Two years ago, Mihrigul Tursun cried in a congressional hearing room as her prepared testimony was read by a translator. A Uyghur who survived one of China's now-infamous "re-education" camps in Xinjiang, her testimony recounted the brainwashing, horrific living conditions, and torture -- including electric shock treatment, "tiger chairs" used to immobilize detainees, and mysterious "medications" that caused sterilization -- that an estimated 1.8 million Uyghur Muslims and other detainees in these camps endure daily.
Mihrigul's story resonated in Congress, and the plight of the Uyghur people has spurred the legislative body to action. Yesterday, the U.S. House of Representatives took a major step toward addressing China's abuses against Uyghurs due to their faith and ethnicity. The House passed the Uyghur Human Rights Policy Act of 2020, which was approved by the Senate a few weeks earlier.
The atrocities committed against the Uyghur people are so heinous that addressing them has garnered something not often seen in the halls of Congress -- bipartisan support. The Uyghur Human Rights Policy Act passed yesterday with a vote of 413-1 (new proxy voting procedures in the House, used for the first time ever on this bill, contributed to the unusual vote breakdown).
The bill will compel the U.S. president to identify Chinese officials and any others who are responsible for carrying out torture, arbitrary detention, inhumane treatment, and other human rights violations against Uyghurs. Such individuals would be subject to sanctions including asset blocking and visa restrictions.
This is a powerful statement to Chinese leaders. In a culture where shaming is a big deal, it will be embarrassing for leaders to be singled out as violators of human rights. It also shines a spotlight on China's actions in Xinjiang, the region where most Uyghurs reside.
It isn't just inside the camps where Uyghurs are stripped of their freedoms and basic human dignity. All of Xinjiang is now likened to an "open-air prison." Facial recognition technology and police checkpoints every few blocks enable the Chinese government to tightly control the actions and movements of Uyghurs.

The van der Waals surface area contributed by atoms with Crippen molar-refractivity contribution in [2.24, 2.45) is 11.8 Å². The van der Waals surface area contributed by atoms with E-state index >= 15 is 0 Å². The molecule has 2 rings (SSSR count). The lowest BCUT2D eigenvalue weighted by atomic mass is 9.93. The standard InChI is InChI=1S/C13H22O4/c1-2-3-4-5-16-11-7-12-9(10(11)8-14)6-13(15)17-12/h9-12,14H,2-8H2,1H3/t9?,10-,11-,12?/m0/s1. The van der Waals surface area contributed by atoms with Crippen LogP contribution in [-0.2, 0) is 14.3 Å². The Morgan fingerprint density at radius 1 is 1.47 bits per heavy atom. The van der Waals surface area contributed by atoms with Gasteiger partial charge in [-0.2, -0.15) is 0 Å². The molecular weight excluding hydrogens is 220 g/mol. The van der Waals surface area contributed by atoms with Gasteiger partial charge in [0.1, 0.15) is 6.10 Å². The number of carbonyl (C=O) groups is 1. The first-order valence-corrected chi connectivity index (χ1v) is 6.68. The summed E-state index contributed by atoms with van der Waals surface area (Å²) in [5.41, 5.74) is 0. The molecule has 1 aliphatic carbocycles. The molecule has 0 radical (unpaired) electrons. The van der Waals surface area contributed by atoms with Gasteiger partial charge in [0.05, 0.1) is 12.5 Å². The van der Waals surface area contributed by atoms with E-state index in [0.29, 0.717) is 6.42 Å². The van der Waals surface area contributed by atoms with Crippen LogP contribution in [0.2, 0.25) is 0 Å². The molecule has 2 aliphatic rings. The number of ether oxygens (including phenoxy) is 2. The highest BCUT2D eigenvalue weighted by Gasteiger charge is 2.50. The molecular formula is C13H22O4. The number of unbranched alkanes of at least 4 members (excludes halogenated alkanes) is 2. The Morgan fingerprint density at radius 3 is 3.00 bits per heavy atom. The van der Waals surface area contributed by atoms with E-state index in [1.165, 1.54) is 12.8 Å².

The dire situation of Uyghurs is the tip of the spear of religious persecution in China, but they are not the only victims of China's religious freedom violations.
Christian house churches are routinely shut down, while crosses are torn off of the churches that maintain state approval. Well-known house church pastor Wang Yi still sits in prison serving his nine-year sentence for supposed "subversion of state power."
In Tibet, the Chinese government continues its long-standing oppression of Tibetan Buddhists, destroying their traditional symbols and houses of worship. Last October, the Chinese government sent over 300 workers to destroy a building that Tibetan Buddhist monks were living in.
Ultimately, the Chinese Communist Party (CCP) will not tolerate any belief system that encourages people to adhere to a power higher than the government -- and that includes God. Rather, the CCP encourages citizens to find their identity in their nationality and their support for the Party. China's religious freedom conditions are deteriorating, and it is only right that the U.S. Congress should act to address China's ongoing atrocities.
The Uyghur Human Rights Policy Act will now be sent to President Trump to sign. While the bill focuses on the grave concerns faced by Uyghur Muslims, it also sends the message that the United States will not ignore the plight of religious minorities in China. Signing this into law will signal to China and governments around the world that abusing religious believers will have consequences.